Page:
Picking up on where Adam Platt left off in his own review of the restaurant this week for New York, Pete Wells takes aim at the bistro portion of Villard Michel Richard and leaves the ritzy Palace Hotel establishment zero stars. (Both critics admired the roast chicken, incidentally, so there’s that.) The narrative even compels the disbelieving Wells to take a trip to Washington, D.C., to Central Michel Richard, so he can sample the dishes the chef’s New York restaurant are based on. The whole thing is online here, but the verdict is that something isn’t quite up to snuff in Midtown East.
1. On the veal blanquette: "Slithering around the meat was a terrifying sauce the color of jarred turkey gravy mixed with cigar ashes."
2. Of the house bisque: "The Villard version was floury, pale and almost completely bland; you could get nearly as much flavor by putting a lobster bib into a juicer."
3. "One night, when my table of three wanted a little Beaujolais, the sommelier tried to sell us a magnum."
4. "If soldiers had killed Escoffier’s family in front of him and then forced him to make dinner, this is what he would have cooked."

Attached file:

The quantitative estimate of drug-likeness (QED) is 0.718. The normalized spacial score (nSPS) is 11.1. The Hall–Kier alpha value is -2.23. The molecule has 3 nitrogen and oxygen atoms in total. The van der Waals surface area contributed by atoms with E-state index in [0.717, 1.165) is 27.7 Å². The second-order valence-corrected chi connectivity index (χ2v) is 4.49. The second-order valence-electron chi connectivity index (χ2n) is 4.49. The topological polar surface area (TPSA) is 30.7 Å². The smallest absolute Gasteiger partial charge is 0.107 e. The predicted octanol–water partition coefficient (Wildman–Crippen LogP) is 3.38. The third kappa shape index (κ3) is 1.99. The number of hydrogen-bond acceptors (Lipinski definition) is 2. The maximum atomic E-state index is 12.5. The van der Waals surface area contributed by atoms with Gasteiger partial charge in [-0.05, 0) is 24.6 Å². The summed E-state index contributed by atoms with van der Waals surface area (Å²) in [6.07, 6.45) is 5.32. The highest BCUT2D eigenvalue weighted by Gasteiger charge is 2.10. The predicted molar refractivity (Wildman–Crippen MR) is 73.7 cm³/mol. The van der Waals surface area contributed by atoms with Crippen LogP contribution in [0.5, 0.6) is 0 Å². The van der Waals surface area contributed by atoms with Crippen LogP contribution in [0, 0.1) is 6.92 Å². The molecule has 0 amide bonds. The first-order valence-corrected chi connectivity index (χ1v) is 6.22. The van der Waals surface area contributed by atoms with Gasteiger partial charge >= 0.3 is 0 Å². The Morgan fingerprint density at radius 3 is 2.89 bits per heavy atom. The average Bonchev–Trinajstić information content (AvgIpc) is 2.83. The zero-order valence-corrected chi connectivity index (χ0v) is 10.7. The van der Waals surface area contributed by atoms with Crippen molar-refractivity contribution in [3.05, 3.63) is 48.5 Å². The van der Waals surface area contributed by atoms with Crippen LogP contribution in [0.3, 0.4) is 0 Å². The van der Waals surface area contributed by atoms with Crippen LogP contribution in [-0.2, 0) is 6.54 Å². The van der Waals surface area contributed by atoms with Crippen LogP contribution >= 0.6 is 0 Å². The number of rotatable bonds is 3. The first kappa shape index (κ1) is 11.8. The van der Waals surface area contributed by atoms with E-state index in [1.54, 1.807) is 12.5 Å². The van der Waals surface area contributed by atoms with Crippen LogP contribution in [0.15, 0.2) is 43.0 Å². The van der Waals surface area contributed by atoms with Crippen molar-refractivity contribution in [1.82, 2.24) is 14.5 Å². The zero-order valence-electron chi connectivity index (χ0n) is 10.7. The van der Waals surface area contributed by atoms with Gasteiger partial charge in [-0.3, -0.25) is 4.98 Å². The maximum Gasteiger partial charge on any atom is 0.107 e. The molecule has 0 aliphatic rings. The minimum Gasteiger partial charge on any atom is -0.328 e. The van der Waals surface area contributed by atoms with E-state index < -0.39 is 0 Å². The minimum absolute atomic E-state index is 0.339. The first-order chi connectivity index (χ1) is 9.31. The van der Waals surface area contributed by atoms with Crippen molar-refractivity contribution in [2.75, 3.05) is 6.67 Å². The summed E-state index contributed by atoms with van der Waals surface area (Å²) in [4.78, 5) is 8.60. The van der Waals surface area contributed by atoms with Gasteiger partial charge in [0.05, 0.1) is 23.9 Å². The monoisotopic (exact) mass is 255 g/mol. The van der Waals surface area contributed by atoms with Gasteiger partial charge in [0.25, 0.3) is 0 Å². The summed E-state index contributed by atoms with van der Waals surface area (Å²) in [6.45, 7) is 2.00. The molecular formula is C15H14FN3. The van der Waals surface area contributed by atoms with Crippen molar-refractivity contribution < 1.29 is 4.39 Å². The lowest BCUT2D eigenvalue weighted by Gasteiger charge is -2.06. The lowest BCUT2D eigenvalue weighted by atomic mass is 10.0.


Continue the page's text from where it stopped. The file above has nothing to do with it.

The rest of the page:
5. "Mr. Richard was so clearly a smart, accomplished chef that for one crazy moment, I wondered if Villard Michel Richard was bad on purpose."
6. "If Villard Michel Richard doesn’t make it as a restaurant, it could reopen as the Museum of Unappetizing Brown Sauces."
7. "Think of everything that’s great about fried chicken. Now take it all away."
8. "The difference between them was like the difference between winning a medal for figure skating and falling through the ice." — On the disparate renditions of fried chicken served in D.C. and New York.
9. "This unidentifiable paste coats your mouth until you can’t perceive textures or flavors. It is like edible Novocain." — On the purée served with the fried chicken.
A Visitor’s Luxury Room [New York Times]
Earlier: Platt: Villard Michel Richard Is Fit for Nobility